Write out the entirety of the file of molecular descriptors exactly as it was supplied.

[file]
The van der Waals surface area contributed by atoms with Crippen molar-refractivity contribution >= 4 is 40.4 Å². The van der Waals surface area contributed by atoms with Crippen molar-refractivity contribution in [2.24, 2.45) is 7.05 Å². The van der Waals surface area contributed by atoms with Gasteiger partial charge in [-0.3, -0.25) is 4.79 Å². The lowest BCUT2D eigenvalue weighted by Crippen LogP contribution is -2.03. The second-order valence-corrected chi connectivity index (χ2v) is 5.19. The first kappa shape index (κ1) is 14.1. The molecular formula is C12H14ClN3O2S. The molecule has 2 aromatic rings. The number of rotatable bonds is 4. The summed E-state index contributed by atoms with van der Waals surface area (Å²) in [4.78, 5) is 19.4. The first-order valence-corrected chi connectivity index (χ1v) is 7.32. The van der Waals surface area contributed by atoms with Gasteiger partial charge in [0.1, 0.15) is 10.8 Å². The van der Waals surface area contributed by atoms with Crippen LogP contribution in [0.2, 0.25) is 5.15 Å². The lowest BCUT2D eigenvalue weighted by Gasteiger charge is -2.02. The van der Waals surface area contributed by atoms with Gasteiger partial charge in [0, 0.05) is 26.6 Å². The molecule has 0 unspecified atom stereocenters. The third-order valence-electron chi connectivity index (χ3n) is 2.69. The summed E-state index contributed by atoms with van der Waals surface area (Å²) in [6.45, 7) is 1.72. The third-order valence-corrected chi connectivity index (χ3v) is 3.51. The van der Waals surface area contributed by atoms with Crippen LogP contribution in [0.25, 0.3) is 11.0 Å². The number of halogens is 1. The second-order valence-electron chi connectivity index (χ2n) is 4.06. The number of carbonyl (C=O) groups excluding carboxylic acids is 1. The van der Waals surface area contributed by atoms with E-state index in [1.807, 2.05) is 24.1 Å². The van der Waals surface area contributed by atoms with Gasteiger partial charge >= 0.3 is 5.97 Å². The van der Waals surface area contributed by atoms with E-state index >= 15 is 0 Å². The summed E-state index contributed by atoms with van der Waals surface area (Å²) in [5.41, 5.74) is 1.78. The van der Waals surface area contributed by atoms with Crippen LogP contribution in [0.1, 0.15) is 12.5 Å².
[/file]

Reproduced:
The van der Waals surface area contributed by atoms with Crippen molar-refractivity contribution >= 4 is 40.4 Å². The van der Waals surface area contributed by atoms with Crippen molar-refractivity contribution in [2.24, 2.45) is 7.05 Å². The van der Waals surface area contributed by atoms with Gasteiger partial charge in [-0.3, -0.25) is 4.79 Å². The lowest BCUT2D eigenvalue weighted by Crippen LogP contribution is -2.03. The second-order valence-corrected chi connectivity index (χ2v) is 5.19. The first kappa shape index (κ1) is 14.1. The molecular formula is C12H14ClN3O2S. The molecule has 2 aromatic rings. The number of rotatable bonds is 4. The summed E-state index contributed by atoms with van der Waals surface area (Å²) in [4.78, 5) is 19.4. The first-order valence-corrected chi connectivity index (χ1v) is 7.32. The van der Waals surface area contributed by atoms with Gasteiger partial charge in [0.1, 0.15) is 10.8 Å². The van der Waals surface area contributed by atoms with Crippen LogP contribution in [0.2, 0.25) is 5.15 Å². The lowest BCUT2D eigenvalue weighted by Gasteiger charge is -2.02. The van der Waals surface area contributed by atoms with Gasteiger partial charge in [0, 0.05) is 26.6 Å². The molecule has 0 unspecified atom stereocenters. The third-order valence-electron chi connectivity index (χ3n) is 2.69. The summed E-state index contributed by atoms with van der Waals surface area (Å²) in [6.45, 7) is 1.72. The third-order valence-corrected chi connectivity index (χ3v) is 3.51. The van der Waals surface area contributed by atoms with Crippen LogP contribution in [0.25, 0.3) is 11.0 Å². The number of halogens is 1. The second-order valence-electron chi connectivity index (χ2n) is 4.06. The number of carbonyl (C=O) groups excluding carboxylic acids is 1. The van der Waals surface area contributed by atoms with E-state index in [1.807, 2.05) is 24.1 Å². The van der Waals surface area contributed by atoms with Gasteiger partial charge >= 0.3 is 5.97 Å². The van der Waals surface area contributed by atoms with E-state index >= 15 is 0 Å². The summed E-state index contributed by atoms with van der Waals surface area (Å²) in [5.41, 5.74) is 1.78. The van der Waals surface area contributed by atoms with Crippen LogP contribution in [0.1, 0.15) is 12.5 Å².